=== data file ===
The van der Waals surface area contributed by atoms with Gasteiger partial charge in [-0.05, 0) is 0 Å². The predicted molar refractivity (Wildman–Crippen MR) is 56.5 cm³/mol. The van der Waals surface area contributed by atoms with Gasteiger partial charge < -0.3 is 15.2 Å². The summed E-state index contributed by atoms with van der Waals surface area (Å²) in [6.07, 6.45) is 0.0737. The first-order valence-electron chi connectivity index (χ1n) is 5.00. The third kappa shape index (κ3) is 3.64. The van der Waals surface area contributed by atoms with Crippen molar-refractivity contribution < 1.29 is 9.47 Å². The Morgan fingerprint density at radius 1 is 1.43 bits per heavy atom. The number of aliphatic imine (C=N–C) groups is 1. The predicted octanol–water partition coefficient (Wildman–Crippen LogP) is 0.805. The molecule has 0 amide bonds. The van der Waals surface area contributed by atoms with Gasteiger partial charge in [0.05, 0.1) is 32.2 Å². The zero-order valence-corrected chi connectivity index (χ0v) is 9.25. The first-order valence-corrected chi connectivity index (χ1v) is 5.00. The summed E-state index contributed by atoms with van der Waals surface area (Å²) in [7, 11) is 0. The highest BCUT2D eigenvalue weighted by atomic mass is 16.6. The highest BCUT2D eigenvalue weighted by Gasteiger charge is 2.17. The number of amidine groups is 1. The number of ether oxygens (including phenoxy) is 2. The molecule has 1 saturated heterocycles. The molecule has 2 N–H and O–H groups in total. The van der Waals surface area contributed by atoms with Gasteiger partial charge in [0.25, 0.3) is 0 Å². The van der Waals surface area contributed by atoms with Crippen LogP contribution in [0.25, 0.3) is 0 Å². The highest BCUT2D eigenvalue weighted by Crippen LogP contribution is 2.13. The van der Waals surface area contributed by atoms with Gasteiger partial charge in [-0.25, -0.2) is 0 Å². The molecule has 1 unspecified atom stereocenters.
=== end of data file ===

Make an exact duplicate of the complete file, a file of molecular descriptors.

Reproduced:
The van der Waals surface area contributed by atoms with Gasteiger partial charge in [-0.05, 0) is 0 Å². The predicted molar refractivity (Wildman–Crippen MR) is 56.5 cm³/mol. The van der Waals surface area contributed by atoms with Gasteiger partial charge < -0.3 is 15.2 Å². The summed E-state index contributed by atoms with van der Waals surface area (Å²) in [6.07, 6.45) is 0.0737. The first-order valence-electron chi connectivity index (χ1n) is 5.00. The third kappa shape index (κ3) is 3.64. The van der Waals surface area contributed by atoms with Crippen molar-refractivity contribution < 1.29 is 9.47 Å². The Morgan fingerprint density at radius 1 is 1.43 bits per heavy atom. The number of aliphatic imine (C=N–C) groups is 1. The predicted octanol–water partition coefficient (Wildman–Crippen LogP) is 0.805. The molecule has 0 amide bonds. The van der Waals surface area contributed by atoms with Gasteiger partial charge in [0.05, 0.1) is 32.2 Å². The zero-order valence-corrected chi connectivity index (χ0v) is 9.25. The first-order valence-corrected chi connectivity index (χ1v) is 5.00. The summed E-state index contributed by atoms with van der Waals surface area (Å²) in [7, 11) is 0. The highest BCUT2D eigenvalue weighted by atomic mass is 16.6. The highest BCUT2D eigenvalue weighted by Gasteiger charge is 2.17. The number of amidine groups is 1. The number of ether oxygens (including phenoxy) is 2. The molecule has 1 saturated heterocycles. The molecule has 2 N–H and O–H groups in total. The van der Waals surface area contributed by atoms with Gasteiger partial charge in [0.25, 0.3) is 0 Å². The van der Waals surface area contributed by atoms with Crippen LogP contribution in [0.25, 0.3) is 0 Å². The highest BCUT2D eigenvalue weighted by Crippen LogP contribution is 2.13. The van der Waals surface area contributed by atoms with Gasteiger partial charge in [-0.25, -0.2) is 0 Å². The molecule has 1 unspecified atom stereocenters.